Spotlight

Corporate citizenship in a civil economy

Many companies around the world have discovered they can benefit financially from integrating environmental, social and governance (ESG) targets in their daily operations and strategy. At the same time institutional investors are more aware of their role as responsible shareholders after the devastation left by the credit crisis.

One size won't fit all

When measuring sustainability, one size won’t fit all. That’s one of the conclusions of a recent Corporate Responsibility symposium organized in Amsterdam by the Green Place on the application of Environmental, Social and Governance (ESG) sustainability criteria to investments.

Corporate citizenship in a civil economy

Many companies around the world have discovered they can benefit financially from integrating environmental, social and governance (ESG) targets in their daily operations and strategy. At the same time institutional investors are more aware of their role as responsible shareholders after the devastation left by the credit crisis.

It's time for alignment of ESG agendas

12-12-2011

The path towards integrating environmental, social and governance (ESG) aspects in the agenda of institutional investors and companies seems to be complex and confusing. We believe the main reason for this is that, so far, institutional investors and companies alike are struggling to accept ESG as a driver for long-term value creation. Many still seem to regard ESG as a moral obligation; resulting in box ticking, not in higher quality investments.

In many countries, including the Netherlands, focus on ESG is considered to be an integral part of business, as well as a responsibility for investors. It is included in several corporate governance codes and investor codes, such as the UK’s Stewardship Code. In the Netherlands Eumedion, the representative of institutional investors, has issued best practices on engaged shareholdership, stipulating for example for ESG to be integrated into engagement with listed companies. It’s time pension funds and other institutional investors calibrate their compass.

In order to better understand how companies and institutional investors are anticipating emerging international practices, we hosted two roundtable meetings. The key question was how are companies and institutional investors upgrading their ESG strategy and performance? Representatives of some 15 participating, mostly listed, companies and a number of institutional investors agreed that integrating ESG is a condition for long-term success. However, ESG progress will require more dialogue and engagement. For that, “it takes two to tango”.

Even though institutional investors and companies increasingly state that ESG strategy and performance are fundamentally impacting their future, as they confirmed during the roundtable meetings, the ESG debate is still dominated by good intentions and is falling short of actual progress.

The participating companies confirmed ESG is a strategic theme, which has superseded a risk management perspective. A triple bottom-line focus is increasingly important in the market, and key for recruiting talent. Yet, the companies believe institutional investors to be hardly interested. Questions are asked only incidentally, and the quality of the ESG dialogue is poor. Investor relations and communications professionals acknowledge that they probably should do more, such as organising focused ESG roadshows, to get their message across. A participant said: “Since our executive board regards sustainability to be of key importance, we have to make sure that our shareholders better understand this”.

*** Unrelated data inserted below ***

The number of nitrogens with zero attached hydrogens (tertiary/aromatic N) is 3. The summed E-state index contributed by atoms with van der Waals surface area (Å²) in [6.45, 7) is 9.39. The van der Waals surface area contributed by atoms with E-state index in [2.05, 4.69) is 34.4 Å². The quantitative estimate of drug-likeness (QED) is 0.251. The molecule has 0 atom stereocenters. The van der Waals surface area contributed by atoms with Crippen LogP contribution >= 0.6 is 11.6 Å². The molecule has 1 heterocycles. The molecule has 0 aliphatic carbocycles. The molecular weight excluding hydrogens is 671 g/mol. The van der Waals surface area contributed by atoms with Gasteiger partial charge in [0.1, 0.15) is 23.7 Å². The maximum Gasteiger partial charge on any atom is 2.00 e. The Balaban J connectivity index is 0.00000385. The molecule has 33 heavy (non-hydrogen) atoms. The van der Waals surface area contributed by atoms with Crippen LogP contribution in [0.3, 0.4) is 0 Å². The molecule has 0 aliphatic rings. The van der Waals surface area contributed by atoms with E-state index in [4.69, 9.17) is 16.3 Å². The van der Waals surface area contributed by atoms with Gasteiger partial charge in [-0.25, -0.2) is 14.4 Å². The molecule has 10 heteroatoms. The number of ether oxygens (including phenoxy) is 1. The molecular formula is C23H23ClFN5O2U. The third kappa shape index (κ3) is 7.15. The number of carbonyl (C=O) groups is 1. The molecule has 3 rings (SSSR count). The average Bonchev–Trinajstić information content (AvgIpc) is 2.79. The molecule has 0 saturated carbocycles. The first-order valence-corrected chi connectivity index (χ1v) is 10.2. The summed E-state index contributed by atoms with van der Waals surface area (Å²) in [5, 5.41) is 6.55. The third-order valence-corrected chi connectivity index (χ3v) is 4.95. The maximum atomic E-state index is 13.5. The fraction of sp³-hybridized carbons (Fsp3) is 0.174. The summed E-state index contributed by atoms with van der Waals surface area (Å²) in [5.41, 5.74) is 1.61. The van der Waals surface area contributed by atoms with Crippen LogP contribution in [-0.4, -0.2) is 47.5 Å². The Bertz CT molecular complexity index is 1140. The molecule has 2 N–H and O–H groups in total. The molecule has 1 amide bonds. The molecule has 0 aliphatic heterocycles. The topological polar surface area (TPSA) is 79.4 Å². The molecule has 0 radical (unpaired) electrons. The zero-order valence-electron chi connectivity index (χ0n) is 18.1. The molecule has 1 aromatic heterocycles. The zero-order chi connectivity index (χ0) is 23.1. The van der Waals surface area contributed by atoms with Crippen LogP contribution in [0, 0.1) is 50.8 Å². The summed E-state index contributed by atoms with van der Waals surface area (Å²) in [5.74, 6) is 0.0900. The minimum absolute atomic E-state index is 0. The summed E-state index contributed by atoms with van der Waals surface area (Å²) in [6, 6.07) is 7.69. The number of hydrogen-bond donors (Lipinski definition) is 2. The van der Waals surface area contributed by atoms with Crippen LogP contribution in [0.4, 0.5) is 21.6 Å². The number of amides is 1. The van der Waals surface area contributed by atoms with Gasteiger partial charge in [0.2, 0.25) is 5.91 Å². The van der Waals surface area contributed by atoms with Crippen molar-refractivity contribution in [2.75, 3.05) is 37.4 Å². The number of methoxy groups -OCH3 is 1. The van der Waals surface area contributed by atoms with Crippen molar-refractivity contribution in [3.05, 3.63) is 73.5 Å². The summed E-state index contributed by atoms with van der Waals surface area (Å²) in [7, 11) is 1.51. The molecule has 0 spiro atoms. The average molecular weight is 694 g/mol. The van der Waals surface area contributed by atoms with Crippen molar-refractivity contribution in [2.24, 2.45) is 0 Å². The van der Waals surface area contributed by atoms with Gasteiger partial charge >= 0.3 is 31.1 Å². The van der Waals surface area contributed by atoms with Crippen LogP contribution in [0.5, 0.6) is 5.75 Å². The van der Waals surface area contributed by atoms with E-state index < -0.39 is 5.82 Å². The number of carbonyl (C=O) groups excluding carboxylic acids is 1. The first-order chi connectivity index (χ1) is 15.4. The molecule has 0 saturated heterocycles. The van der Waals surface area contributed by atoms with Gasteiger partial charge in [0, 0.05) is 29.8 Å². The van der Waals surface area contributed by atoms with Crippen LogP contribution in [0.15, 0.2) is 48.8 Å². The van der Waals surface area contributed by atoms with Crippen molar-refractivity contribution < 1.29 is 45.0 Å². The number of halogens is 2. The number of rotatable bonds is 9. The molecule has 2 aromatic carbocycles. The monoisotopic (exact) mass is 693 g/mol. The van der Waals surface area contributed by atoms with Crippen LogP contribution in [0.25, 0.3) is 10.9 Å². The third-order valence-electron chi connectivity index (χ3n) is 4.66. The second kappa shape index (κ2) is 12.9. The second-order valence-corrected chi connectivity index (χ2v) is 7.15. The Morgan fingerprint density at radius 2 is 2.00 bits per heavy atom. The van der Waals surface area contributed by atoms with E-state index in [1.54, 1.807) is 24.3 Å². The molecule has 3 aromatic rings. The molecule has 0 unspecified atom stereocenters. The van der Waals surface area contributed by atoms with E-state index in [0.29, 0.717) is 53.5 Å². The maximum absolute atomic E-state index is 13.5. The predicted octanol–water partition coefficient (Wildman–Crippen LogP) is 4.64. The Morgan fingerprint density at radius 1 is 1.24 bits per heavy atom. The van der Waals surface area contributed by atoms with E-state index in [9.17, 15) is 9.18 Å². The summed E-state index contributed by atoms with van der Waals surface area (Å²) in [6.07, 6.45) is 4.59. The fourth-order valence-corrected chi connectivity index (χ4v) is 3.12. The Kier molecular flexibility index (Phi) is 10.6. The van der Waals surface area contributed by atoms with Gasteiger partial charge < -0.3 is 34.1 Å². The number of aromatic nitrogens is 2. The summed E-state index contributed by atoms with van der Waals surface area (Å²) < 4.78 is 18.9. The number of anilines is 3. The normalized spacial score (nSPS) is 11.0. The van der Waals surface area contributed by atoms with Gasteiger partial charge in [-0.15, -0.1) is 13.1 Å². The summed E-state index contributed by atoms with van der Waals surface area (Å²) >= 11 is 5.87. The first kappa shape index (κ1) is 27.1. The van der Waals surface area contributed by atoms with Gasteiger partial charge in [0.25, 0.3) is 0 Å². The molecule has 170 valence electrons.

Institutional investors, including the largest and best known, acknowledged that ESG is gaining weight in their investment decisions, although there still are significant differences in maturity and speed across the sector. They invest at the expense and risk of their ultimate beneficiaries; pensioners, employees, policyholders, etc. As investors they must deal prudently with the financial resources entrusted to them and must account for their dealings. In principle, this means institutional investors have a long-term investment philosophy, which can be strengthened by embracing ESG.

These investors with their international focus face the challenges of different approaches across countries. The UK is considered a frontrunner while American investors are less interested. The French and Danish government promote ESG reporting, whereas Germany has launched a sustainability code. In the first quarter of 2012 the European Commission will publish stricter guidelines for non-financial reporting.
Eumedion will continue to take a proactive and leading role in the debate that ESG is an inextricable part of responsible shareholdership.

None of the roundtable participants expects the transition to a healthy and future-proof economy to be easy, or even painless. However, both the participating companies and the institutional investors agree that value creation and profit generation can only be sustainable when value is added for society as a whole.

Therefore, ESG should be seen as part of the solution instead of the problem. If we want to overcome this economic crisis sooner rather than later, it is time for them to align their ESG agendas.

 

Wouter Scheepens, partner of Steward Redqueen

Marleen Janssen Groesbeek, policy adviser on sustainability at Eumedion

(Also published in the Financial Times of 12 December 2011)